Don't worry, you're not on the wrong website. This is still Massively and this is a hands on and interview about a racing game. Specifically, according to lead designer Serkan Hassan, this is a racing MMO. The Crew used the word "persistent world" so yours truly had to hunt down a very helpful Ubisoft representative for a last-minute look at the game. I will admit that while I had my doubts, the feature list does make it legit, and despite the fact that I'm awful at realistic racing games, I did have some fun.
Before we begin, let's go over the things that seem to make The Crew eligible for the title of MMO. First, it has a large, shared world. While you can do solo missions, the game will find other people driving in the same part of the game world and stream them into your game where they can help or hinder you. And this isn't in a lobby. If you want to drive from Vegas to Orlando, you can do it, seamlessly.
Next, in missions you can do races or take-downs (which is like a raid boss, where your damage dealing comes in the form of ramming the other vehicle into submission in a free-roaming instance) for loot, and if you do it in a group of up to four players (your "Crew"), anyone who wins the mission wins it for the whole group. So if you suck as bad as I do with games like this, but your kid sister is a racing master, you can have her come into your race with you, win it, and you'll finish the mission and both get loot. Oddly enough, the game also allows for some exploration. Again, these aren't all races. You can find the Grand Canyon in game and drive around it.
The game already has a mobile application that's tied to your account, so you will be able to customize your car and have it affect the same car on your PC, PS4, or Xbox One. For those who are wondering, no current word on whether or not the game will allow cross platform playing since an unnamed company has a tendency to not want to play nice with others. However, there is a possibility that should said company not want to allow cross platform, the other company may be able to do so with the PC. No promises though.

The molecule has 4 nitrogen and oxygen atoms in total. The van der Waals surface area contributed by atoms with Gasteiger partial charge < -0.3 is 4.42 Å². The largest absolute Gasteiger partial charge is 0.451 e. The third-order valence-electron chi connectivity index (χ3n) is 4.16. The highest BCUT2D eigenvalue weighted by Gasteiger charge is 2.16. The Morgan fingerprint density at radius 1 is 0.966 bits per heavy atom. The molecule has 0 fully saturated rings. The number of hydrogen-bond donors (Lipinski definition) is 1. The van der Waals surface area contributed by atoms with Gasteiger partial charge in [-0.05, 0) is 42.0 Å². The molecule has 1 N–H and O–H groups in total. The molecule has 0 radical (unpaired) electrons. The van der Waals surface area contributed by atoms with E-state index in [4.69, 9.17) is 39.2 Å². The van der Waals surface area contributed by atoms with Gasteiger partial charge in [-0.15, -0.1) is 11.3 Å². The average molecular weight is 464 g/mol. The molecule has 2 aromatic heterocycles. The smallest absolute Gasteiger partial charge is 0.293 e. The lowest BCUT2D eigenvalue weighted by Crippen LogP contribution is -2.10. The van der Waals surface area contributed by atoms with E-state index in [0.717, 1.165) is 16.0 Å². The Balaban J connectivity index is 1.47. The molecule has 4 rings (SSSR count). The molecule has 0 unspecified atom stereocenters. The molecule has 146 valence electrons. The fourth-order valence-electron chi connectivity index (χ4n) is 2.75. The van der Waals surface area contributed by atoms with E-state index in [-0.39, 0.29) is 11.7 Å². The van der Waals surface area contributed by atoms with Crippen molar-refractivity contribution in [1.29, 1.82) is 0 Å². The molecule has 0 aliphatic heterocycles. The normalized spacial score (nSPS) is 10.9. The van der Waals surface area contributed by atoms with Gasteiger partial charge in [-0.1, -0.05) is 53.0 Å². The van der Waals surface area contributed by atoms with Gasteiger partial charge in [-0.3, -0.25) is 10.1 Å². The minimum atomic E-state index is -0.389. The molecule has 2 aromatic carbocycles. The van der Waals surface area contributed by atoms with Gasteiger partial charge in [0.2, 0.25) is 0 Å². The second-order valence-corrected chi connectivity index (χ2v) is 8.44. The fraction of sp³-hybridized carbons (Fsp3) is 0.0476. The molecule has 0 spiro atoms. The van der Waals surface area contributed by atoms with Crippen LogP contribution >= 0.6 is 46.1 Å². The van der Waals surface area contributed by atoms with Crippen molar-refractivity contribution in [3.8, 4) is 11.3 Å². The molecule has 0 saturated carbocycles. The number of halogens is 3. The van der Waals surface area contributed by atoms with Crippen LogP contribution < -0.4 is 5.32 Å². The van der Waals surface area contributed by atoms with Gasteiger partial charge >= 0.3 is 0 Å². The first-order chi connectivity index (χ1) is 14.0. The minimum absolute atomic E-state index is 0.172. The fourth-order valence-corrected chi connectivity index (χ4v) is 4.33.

Anyway, the appearance of your car is just that, but under the hood, you'll want good parts to improve how your car functions. The app can also be used to track friends in game and will have some sort of standalone mission to help get people who may not have the PC/console version into the game.
For my hands-on, I got to try both a free-roaming area that had missions pop up and a take-down. I'm comfortable with traditional MMOs and have expectations for the controls, but for a realistic racer, I was totally out of my element. However, that was OK since it actually allowed me to see some of the game features. For the free-roaming, I found that I was often too slow to "catch" some quests that, literally, raced away from me. Had I been fast enough to get near the other car, I would have had a quest to follow and beat it. Instead, I accidentally crashed my car through a gate, which gave me a quest to keep doing it. I failed at completing it since I was driving my car like it was a missile that just needed to blow, but I later found another quest that had me crashing through laser gates in the world. Once again, I'm was no good at this, but I got a quick feel for it and that was enough for me to want to bring the game home and see if I could get better (which didn't happen).
After my failure in the free roaming, I got to try the take-down. You'd think that all the crashing I'd done before would make me better at this game, but that wasn't the case. However, one of the game's features allows you to hold a button to teleport behind a friend who is in a relevant area for the quest. It does let you skip around a bit, but the developer's idea was to make a huge world in which you could still find friends. For me, this let me stay with the chase, and the final hit on the boss occurred because I was able to prevent the boss from turning. It should be noted, however, that in take-downs, the person who makes the final shot on the boss gets additional loot.
At the end of each mission, you get some experience because you do have levels that unlock perks plus medals that, based on your performance, work as a currency and are granted on how well you performed.
For those worried about griefers in a car game, know this: people can only come into your missions if you invite them. On the open road when you're exploring, anything goes it seems. However, when you and up to three friends want to do a mission, you don't have to worry about someone coming in and just screwing you up. Unless you and I are friends and for some reason you invited me to play with you. In that case, apologies for crashing all the time. I promise I'll make heavy use of the warp command to try to stay in back and out of the way.